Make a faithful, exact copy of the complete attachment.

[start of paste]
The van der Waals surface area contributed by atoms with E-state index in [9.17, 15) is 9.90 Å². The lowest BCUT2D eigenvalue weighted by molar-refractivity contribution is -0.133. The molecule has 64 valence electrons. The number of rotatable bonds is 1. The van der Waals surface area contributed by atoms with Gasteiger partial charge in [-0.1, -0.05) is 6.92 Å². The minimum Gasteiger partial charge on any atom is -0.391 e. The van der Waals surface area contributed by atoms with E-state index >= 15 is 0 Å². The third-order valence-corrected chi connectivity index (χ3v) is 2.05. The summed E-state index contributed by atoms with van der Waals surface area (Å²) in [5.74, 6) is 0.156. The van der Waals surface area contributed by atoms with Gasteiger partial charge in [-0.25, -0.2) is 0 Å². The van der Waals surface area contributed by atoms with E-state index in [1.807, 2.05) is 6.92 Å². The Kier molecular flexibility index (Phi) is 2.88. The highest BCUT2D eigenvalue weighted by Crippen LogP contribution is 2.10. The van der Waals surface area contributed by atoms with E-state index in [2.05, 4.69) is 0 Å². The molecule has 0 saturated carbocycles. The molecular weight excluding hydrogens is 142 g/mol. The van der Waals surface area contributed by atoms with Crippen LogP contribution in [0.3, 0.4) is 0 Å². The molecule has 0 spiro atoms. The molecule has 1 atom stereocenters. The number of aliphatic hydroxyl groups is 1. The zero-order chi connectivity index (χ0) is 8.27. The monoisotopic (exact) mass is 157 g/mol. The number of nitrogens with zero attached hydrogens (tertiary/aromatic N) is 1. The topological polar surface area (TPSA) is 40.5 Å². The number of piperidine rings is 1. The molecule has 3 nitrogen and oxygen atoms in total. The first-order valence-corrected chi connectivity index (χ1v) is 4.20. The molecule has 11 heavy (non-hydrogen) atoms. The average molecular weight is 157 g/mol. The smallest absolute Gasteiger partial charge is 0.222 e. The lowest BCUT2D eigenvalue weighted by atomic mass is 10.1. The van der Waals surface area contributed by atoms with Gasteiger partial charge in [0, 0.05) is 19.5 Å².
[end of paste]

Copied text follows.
The van der Waals surface area contributed by atoms with E-state index in [9.17, 15) is 9.90 Å². The lowest BCUT2D eigenvalue weighted by molar-refractivity contribution is -0.133. The molecule has 64 valence electrons. The number of rotatable bonds is 1. The van der Waals surface area contributed by atoms with Gasteiger partial charge in [-0.1, -0.05) is 6.92 Å². The minimum Gasteiger partial charge on any atom is -0.391 e. The van der Waals surface area contributed by atoms with E-state index >= 15 is 0 Å². The third-order valence-corrected chi connectivity index (χ3v) is 2.05. The summed E-state index contributed by atoms with van der Waals surface area (Å²) in [5.74, 6) is 0.156. The van der Waals surface area contributed by atoms with Gasteiger partial charge in [-0.25, -0.2) is 0 Å². The van der Waals surface area contributed by atoms with E-state index in [1.807, 2.05) is 6.92 Å². The Kier molecular flexibility index (Phi) is 2.88. The highest BCUT2D eigenvalue weighted by Crippen LogP contribution is 2.10. The van der Waals surface area contributed by atoms with E-state index in [2.05, 4.69) is 0 Å². The molecule has 0 saturated carbocycles. The molecular weight excluding hydrogens is 142 g/mol. The van der Waals surface area contributed by atoms with Crippen LogP contribution in [0.3, 0.4) is 0 Å². The molecule has 0 spiro atoms. The molecule has 1 atom stereocenters. The number of aliphatic hydroxyl groups is 1. The zero-order chi connectivity index (χ0) is 8.27. The monoisotopic (exact) mass is 157 g/mol. The number of nitrogens with zero attached hydrogens (tertiary/aromatic N) is 1. The topological polar surface area (TPSA) is 40.5 Å². The number of piperidine rings is 1. The molecule has 3 nitrogen and oxygen atoms in total. The first-order valence-corrected chi connectivity index (χ1v) is 4.20. The molecule has 11 heavy (non-hydrogen) atoms. The average molecular weight is 157 g/mol. The smallest absolute Gasteiger partial charge is 0.222 e. The lowest BCUT2D eigenvalue weighted by atomic mass is 10.1. The van der Waals surface area contributed by atoms with Gasteiger partial charge in [0, 0.05) is 19.5 Å².